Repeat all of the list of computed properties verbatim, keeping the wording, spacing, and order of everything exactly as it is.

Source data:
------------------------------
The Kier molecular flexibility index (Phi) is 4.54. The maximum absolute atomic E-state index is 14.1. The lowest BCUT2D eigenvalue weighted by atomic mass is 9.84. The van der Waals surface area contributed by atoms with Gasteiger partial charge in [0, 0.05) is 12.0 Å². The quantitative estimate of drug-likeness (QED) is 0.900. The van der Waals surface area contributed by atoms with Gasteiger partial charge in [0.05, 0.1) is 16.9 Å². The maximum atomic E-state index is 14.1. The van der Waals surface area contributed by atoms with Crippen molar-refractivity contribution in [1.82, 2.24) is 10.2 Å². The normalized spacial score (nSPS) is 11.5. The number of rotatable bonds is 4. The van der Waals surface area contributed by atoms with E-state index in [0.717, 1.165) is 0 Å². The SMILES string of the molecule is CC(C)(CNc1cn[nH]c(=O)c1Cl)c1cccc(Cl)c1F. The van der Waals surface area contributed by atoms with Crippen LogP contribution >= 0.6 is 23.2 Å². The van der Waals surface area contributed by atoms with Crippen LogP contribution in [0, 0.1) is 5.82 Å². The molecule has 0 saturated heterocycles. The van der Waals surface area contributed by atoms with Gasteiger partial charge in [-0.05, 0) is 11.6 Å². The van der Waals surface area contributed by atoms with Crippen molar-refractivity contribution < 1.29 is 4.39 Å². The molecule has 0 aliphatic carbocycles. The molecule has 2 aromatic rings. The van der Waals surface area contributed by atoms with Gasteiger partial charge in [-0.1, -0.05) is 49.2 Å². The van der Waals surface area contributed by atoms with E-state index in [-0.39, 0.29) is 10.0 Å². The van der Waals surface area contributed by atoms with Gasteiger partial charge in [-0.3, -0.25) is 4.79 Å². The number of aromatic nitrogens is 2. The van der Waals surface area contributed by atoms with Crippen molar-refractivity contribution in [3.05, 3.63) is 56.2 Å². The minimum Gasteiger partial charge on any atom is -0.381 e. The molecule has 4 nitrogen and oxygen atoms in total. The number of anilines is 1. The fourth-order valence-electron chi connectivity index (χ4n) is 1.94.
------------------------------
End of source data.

The Kier molecular flexibility index (Phi) is 4.54. The maximum absolute atomic E-state index is 14.1. The lowest BCUT2D eigenvalue weighted by atomic mass is 9.84. The van der Waals surface area contributed by atoms with Gasteiger partial charge in [0, 0.05) is 12.0 Å². The quantitative estimate of drug-likeness (QED) is 0.900. The van der Waals surface area contributed by atoms with Gasteiger partial charge in [0.05, 0.1) is 16.9 Å². The maximum atomic E-state index is 14.1. The van der Waals surface area contributed by atoms with Crippen molar-refractivity contribution in [1.82, 2.24) is 10.2 Å². The normalized spacial score (nSPS) is 11.5. The number of rotatable bonds is 4. The van der Waals surface area contributed by atoms with E-state index in [0.717, 1.165) is 0 Å². The SMILES string of the molecule is CC(C)(CNc1cn[nH]c(=O)c1Cl)c1cccc(Cl)c1F. The van der Waals surface area contributed by atoms with Crippen LogP contribution >= 0.6 is 23.2 Å². The van der Waals surface area contributed by atoms with Crippen LogP contribution in [0, 0.1) is 5.82 Å². The molecule has 0 saturated heterocycles. The van der Waals surface area contributed by atoms with Gasteiger partial charge in [-0.05, 0) is 11.6 Å². The van der Waals surface area contributed by atoms with Crippen molar-refractivity contribution < 1.29 is 4.39 Å². The molecule has 0 aliphatic carbocycles. The molecule has 2 aromatic rings. The van der Waals surface area contributed by atoms with Gasteiger partial charge in [-0.1, -0.05) is 49.2 Å². The van der Waals surface area contributed by atoms with E-state index in [-0.39, 0.29) is 10.0 Å². The van der Waals surface area contributed by atoms with Gasteiger partial charge in [-0.3, -0.25) is 4.79 Å². The number of aromatic nitrogens is 2. The van der Waals surface area contributed by atoms with Crippen molar-refractivity contribution in [3.05, 3.63) is 56.2 Å². The minimum Gasteiger partial charge on any atom is -0.381 e. The molecule has 4 nitrogen and oxygen atoms in total. The number of anilines is 1. The fourth-order valence-electron chi connectivity index (χ4n) is 1.94.